powertop's configuration tool and set pretty much everything to ‘Good’, and activated its service as well. Are there any other recommendations? Is hibernation something worth looking into?
Yes. You can enable suspend to RAM which will lower your suspend power usage to under 2%/hr but that’s still going to drain your battery if you leave the machine for extended period of time. Also it’s not clear how reliable it is due to Intel basically not supporting it on this hardware. This is why you should enable either hybrid sleep or suspend-then-hibernate. The latter is likely the best compromise. Especially if you tend to close the lid and leave the laptop for a few days on occasion. Hibernation works reliably.
I’m even using a expansion module drive as my swap partition specifically for the purposes of hibernating Ubuntu. It is not nearly as fast as Windows on the NVME, but it works and is reliable.
I am so used to suspend to RAM and being able to just lift the lid and continue working, that the S0 of Windows sleep and then hibernate was really annoying. It felt like I was FOREVER just pushing the power button to resume. That I can just suspend on Linux is one of the primary reasons I’m back on Linux.
Should the standby situation improve (and I have no reason to believe they wont) I might move back. The joys of dual booting. You get to have your cake and eat it as well.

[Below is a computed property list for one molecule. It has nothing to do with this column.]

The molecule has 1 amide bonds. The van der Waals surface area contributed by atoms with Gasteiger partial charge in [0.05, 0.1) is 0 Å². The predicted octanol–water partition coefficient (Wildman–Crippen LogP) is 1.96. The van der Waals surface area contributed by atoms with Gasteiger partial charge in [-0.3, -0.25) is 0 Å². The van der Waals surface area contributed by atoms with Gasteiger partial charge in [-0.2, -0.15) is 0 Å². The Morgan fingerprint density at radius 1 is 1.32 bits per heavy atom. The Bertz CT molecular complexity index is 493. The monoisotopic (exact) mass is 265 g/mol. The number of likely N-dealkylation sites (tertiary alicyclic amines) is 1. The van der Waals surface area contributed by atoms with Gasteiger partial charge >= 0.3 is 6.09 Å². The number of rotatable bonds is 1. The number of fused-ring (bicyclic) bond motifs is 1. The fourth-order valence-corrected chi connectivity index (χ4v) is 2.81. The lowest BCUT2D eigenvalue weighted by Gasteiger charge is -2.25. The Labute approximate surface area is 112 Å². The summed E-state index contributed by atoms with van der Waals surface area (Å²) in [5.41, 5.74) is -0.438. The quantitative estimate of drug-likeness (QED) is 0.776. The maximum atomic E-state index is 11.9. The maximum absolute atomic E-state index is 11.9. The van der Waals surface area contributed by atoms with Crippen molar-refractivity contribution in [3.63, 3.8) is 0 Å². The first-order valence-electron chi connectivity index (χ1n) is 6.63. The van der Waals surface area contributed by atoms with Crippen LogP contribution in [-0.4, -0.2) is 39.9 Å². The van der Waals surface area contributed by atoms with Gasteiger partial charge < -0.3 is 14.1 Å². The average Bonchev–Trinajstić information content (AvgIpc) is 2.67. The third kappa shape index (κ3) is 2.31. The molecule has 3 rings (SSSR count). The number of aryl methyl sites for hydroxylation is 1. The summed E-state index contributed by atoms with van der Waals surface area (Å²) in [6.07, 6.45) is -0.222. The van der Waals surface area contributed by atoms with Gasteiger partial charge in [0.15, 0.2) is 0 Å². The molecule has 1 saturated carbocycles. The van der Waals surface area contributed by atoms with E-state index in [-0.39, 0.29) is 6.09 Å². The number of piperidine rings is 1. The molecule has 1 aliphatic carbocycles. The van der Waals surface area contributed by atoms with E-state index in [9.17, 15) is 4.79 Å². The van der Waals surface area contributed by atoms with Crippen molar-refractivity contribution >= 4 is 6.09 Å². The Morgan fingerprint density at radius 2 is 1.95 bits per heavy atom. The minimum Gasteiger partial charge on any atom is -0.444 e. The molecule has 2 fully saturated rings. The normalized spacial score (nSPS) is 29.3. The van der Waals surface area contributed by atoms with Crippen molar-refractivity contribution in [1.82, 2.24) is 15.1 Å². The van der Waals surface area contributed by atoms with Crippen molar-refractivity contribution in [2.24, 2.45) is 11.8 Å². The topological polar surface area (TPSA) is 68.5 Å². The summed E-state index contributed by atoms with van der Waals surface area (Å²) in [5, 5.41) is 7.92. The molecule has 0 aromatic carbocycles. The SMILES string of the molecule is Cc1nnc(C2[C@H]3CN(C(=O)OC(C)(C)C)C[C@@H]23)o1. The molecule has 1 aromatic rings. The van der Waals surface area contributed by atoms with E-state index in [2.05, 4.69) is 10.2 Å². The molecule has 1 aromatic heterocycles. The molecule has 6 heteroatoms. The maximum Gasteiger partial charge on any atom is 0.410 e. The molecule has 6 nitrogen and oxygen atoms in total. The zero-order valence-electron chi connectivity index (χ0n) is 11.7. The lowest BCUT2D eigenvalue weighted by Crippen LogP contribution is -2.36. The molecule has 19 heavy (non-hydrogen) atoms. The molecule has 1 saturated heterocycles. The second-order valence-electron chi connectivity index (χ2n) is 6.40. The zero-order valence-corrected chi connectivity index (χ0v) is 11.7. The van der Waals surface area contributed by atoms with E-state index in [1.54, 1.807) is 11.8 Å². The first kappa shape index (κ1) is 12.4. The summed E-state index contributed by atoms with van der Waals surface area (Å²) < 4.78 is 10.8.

@2disbetter - THANK YOU!!!
I have my system set up to boot Pop!_OS on the nvme and windows on an expansion module. I set up the nvme with encryption and didn’t size the swap properly for hibernation. I haven’t had a lot of success testing it on another machine, either. I saw your post about using the expansion module and figured it wouldn’t hurt to try. Lo and behold, it worked. I hadn’t been keeping the module installed as it is a bit of a power draw, but since I’m plugged in most of the time anyway it doesn’t really matter.
Anyway, just wanted to drop a note saying thank you for noting that. Hopefully it will work consistently.
By the way, I’ve noticed that the PCIe ASPM policy (set, for example, via TLP’s
PCIE_ASPM_ON_BAT=powersupersave) is ignored upon waking up from suspend (whether it’s “deep” or “s2idle”). Interestinly, upon wakeup,
/sys/module/pcie_aspm/parameters/policy would still show
powersupersave as active, but it’s not. A quick way to verify this is looking at
powertop's “Idle stats” tab, where you’ll see C10 staying at 0% (whereas it was >0% before the suspend, under the same load).
A workaround is to “flip it”, setting the policy to anything other than “powersupersave” to then immediately switch it back; for example:
$ echo "powersave" | sudo tee /sys/module/pcie_aspm/parameters/policy $ echo "powersupersave" | sudo tee /sys/module/pcie_aspm/parameters/policy
powertop's C10 idle stat will start showing values >0%.
Doesn’t work for me. After s2idle it still stays with C6 and higher at 0% even after swapping the policy.
On the other hand, using deep it goes to C10 for me without having to apply any workaround.
Has anyone found a workaround to set the battery charge threshold?
The battery care part of TLP’s documentation mentions it, but it isn’t compatible with the current bios version yet.
Note, I’m still new to linux (little over a month so far) and coming from MacOS.
My laptop is shipping soon and I plan to install manjaro Gnome (for wayland).
I see a lot of varying or (maybe?) conflicting recommendations in this thread.